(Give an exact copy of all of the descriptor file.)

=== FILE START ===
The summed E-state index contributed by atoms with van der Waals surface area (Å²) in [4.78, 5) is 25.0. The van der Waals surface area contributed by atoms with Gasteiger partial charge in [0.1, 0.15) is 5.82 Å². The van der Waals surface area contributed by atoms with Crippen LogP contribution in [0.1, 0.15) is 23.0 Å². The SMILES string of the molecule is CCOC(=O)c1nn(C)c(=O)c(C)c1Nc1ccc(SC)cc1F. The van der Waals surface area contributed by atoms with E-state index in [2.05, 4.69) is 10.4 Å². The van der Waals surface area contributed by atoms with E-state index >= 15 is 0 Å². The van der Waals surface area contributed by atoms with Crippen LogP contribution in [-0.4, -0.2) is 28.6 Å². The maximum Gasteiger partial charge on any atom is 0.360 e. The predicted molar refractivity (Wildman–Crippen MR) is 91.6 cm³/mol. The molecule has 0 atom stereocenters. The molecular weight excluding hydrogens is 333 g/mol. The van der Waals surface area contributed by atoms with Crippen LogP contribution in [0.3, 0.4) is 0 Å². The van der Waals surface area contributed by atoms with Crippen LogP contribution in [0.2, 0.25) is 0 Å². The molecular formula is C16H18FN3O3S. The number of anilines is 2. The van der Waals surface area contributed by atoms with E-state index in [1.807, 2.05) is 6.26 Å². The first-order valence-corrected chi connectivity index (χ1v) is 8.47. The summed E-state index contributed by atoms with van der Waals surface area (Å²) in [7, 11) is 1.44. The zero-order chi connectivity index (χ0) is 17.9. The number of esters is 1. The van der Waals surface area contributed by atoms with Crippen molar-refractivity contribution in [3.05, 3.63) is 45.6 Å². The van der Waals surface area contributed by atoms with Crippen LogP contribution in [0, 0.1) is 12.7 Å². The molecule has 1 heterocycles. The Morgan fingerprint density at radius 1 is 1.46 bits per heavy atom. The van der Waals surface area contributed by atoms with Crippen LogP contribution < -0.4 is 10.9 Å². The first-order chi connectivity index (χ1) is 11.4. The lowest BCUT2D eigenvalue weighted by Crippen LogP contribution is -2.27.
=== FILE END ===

The summed E-state index contributed by atoms with van der Waals surface area (Å²) in [4.78, 5) is 25.0. The van der Waals surface area contributed by atoms with Gasteiger partial charge in [0.1, 0.15) is 5.82 Å². The van der Waals surface area contributed by atoms with Crippen LogP contribution in [0.1, 0.15) is 23.0 Å². The SMILES string of the molecule is CCOC(=O)c1nn(C)c(=O)c(C)c1Nc1ccc(SC)cc1F. The van der Waals surface area contributed by atoms with E-state index in [2.05, 4.69) is 10.4 Å². The van der Waals surface area contributed by atoms with E-state index >= 15 is 0 Å². The van der Waals surface area contributed by atoms with Crippen LogP contribution in [-0.4, -0.2) is 28.6 Å². The maximum Gasteiger partial charge on any atom is 0.360 e. The predicted molar refractivity (Wildman–Crippen MR) is 91.6 cm³/mol. The molecule has 0 atom stereocenters. The molecular weight excluding hydrogens is 333 g/mol. The van der Waals surface area contributed by atoms with Crippen LogP contribution in [0.3, 0.4) is 0 Å². The van der Waals surface area contributed by atoms with Crippen LogP contribution in [0.2, 0.25) is 0 Å². The molecular formula is C16H18FN3O3S. The number of anilines is 2. The van der Waals surface area contributed by atoms with E-state index in [1.807, 2.05) is 6.26 Å². The first-order valence-corrected chi connectivity index (χ1v) is 8.47. The summed E-state index contributed by atoms with van der Waals surface area (Å²) in [7, 11) is 1.44. The zero-order chi connectivity index (χ0) is 17.9. The number of esters is 1. The van der Waals surface area contributed by atoms with Crippen molar-refractivity contribution in [3.05, 3.63) is 45.6 Å². The van der Waals surface area contributed by atoms with Crippen LogP contribution in [0, 0.1) is 12.7 Å². The molecule has 1 heterocycles. The Morgan fingerprint density at radius 1 is 1.46 bits per heavy atom. The van der Waals surface area contributed by atoms with Crippen LogP contribution < -0.4 is 10.9 Å². The first-order chi connectivity index (χ1) is 11.4. The lowest BCUT2D eigenvalue weighted by Crippen LogP contribution is -2.27.